Skip to page content
USDA Forest Service

Research & Development Treesearch

Treesearch Home
About Treesearch
Contact Us
Research & Development
Forest Products Lab
International Institute of Tropical Forestry
Pacific Northwest
Pacific Southwest
Rocky Mountain
Southern Research Station
Help - We Participate  Government Made Easy

Global Forest Information Service

US Forest Service
P.O. Box 96090
Washington, D.C.

(202) 205-8333

You are here: Home / Search / Publication Information
Bookmark and Share

Publication Information

View PDF (160 K bytes)

Title: Using Forest Health Monitoring to assess aspen forest cover change in the southern Rockies ecoregion

Author: Rogers, Paul;

Date: 2002

Source: Forest Ecology and Management. Vol. 155, no. 1-3, pp. 223-236.

Publication Series: Miscellaneous Publication

Description: Long-term qualitative observations suggest a marked decline in quaking aspen (Populus tremuloides Michx.) primarily due to advancing succession and fire suppression. This study presents an ecoregional coarse-grid analysis of the current aspen situation using Forest Health Monitoring (FHM) data from Idaho, Wyoming, and Colorado.

A unique feature of aspen forests in western North America is regeneration primarily by asexual ''suckering'' although rare seeding events do occur. The dominant clonal process provides the basis for this analysis. In essence, the remaining aspen stems of previously large clones provide a window to the past and possibly a view of the future. The author uses baseline observations of aspen and associated tree species regeneration, forest size and structure components, stand age, tree damage, and recent disturbance to assess regional aspen conditions. Analysis of stands where aspen is dominant (aspen forest type) and where aspen merely occurs (aspen present) are presented. Basic groupings within the aspen forest type plots were obtained by cluster analysis of 10 FHM variables derived from tree- and plot-level measurements. Stable and unstable aspen forest types were verified using principal component analysis. A further criterion of at least 25% conifer species present was placed on the unstable group to render a more conservative population estimate of instability.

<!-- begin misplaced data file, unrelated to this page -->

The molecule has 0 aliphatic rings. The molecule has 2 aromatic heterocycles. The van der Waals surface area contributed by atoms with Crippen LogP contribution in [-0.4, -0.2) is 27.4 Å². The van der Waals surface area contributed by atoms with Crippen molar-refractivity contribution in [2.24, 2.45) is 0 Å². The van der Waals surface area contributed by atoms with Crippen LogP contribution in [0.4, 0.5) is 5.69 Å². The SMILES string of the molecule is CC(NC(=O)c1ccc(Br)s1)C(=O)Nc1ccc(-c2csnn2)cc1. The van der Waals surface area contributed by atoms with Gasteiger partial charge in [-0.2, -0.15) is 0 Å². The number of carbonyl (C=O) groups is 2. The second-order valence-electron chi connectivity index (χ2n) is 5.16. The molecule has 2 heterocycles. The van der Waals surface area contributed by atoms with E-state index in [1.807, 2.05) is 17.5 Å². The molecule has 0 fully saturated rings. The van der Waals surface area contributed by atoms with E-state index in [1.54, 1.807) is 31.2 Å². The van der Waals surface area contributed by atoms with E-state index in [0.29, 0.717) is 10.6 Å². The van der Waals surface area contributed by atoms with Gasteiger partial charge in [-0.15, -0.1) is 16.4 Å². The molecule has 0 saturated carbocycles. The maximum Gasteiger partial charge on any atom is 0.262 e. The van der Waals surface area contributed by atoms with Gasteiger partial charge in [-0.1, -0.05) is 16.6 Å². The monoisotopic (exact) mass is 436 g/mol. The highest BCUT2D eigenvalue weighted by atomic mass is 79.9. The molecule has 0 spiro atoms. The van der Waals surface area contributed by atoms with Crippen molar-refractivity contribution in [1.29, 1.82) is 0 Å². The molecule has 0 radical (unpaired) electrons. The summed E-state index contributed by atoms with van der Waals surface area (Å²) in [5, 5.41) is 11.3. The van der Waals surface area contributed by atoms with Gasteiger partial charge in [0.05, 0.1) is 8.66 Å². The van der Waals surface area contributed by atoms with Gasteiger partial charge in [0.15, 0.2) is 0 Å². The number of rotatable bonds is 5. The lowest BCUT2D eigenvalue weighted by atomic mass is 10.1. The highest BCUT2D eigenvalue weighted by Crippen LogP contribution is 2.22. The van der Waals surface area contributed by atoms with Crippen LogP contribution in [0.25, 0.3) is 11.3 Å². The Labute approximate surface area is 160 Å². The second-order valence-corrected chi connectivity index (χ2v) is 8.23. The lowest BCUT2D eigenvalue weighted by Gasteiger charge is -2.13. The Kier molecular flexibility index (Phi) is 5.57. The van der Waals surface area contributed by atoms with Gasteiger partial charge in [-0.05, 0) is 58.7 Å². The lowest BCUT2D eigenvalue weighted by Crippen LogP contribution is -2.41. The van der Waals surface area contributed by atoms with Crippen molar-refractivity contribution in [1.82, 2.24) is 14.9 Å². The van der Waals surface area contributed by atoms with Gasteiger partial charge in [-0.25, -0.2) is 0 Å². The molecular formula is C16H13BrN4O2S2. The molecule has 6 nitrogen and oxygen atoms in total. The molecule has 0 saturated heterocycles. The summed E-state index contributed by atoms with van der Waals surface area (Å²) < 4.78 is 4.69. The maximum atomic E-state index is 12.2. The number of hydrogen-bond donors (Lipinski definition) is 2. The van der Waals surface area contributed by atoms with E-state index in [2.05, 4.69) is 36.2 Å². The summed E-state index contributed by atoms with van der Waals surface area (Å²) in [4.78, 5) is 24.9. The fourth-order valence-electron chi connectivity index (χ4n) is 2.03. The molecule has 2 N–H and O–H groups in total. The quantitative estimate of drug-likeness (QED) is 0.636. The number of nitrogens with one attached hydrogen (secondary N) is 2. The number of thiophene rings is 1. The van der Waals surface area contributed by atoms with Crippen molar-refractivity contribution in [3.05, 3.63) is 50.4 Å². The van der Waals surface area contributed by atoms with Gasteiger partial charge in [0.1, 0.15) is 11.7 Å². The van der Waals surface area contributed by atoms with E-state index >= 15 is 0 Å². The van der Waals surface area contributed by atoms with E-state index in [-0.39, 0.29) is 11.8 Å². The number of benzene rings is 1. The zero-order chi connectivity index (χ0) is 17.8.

The unstable aspen forest types, along with the plots having only the presence of aspen, comprise the dynamic portion of the aspen community in this area. These results support the hypothesis of an aspen decline within the past 100 years. However, additional regional plots and long-term remeasurements should provide a clearer picture of the decline's extent. Altering current and future management practices may significantly affect the rate of change.

Keywords: aspen, ecosystems, forest health, forest succession, forest disturbance, populus tremuloides

Publication Notes:

  • We recommend that you also print this page and attach it to the printout of the article, to retain the full citation information.
  • This article was written and prepared by U.S. Government employees on official time, and is therefore in the public domain.
  • You may send email to to request a hard copy of this publication. (Please specify exactly which publication you are requesting and your mailing address.)



Rogers, Paul 2002. Using Forest Health Monitoring to assess aspen forest cover change in the southern Rockies ecoregion. Forest Ecology and Management. Vol. 155, no. 1-3, pp. 223-236.


 [ Get Acrobat ]  Get the latest version of the Adobe Acrobat reader or Acrobat Reader for Windows with Search and Accessibility

USDA logo which links to the department's national site. Forest Service logo which links to the agency's national site.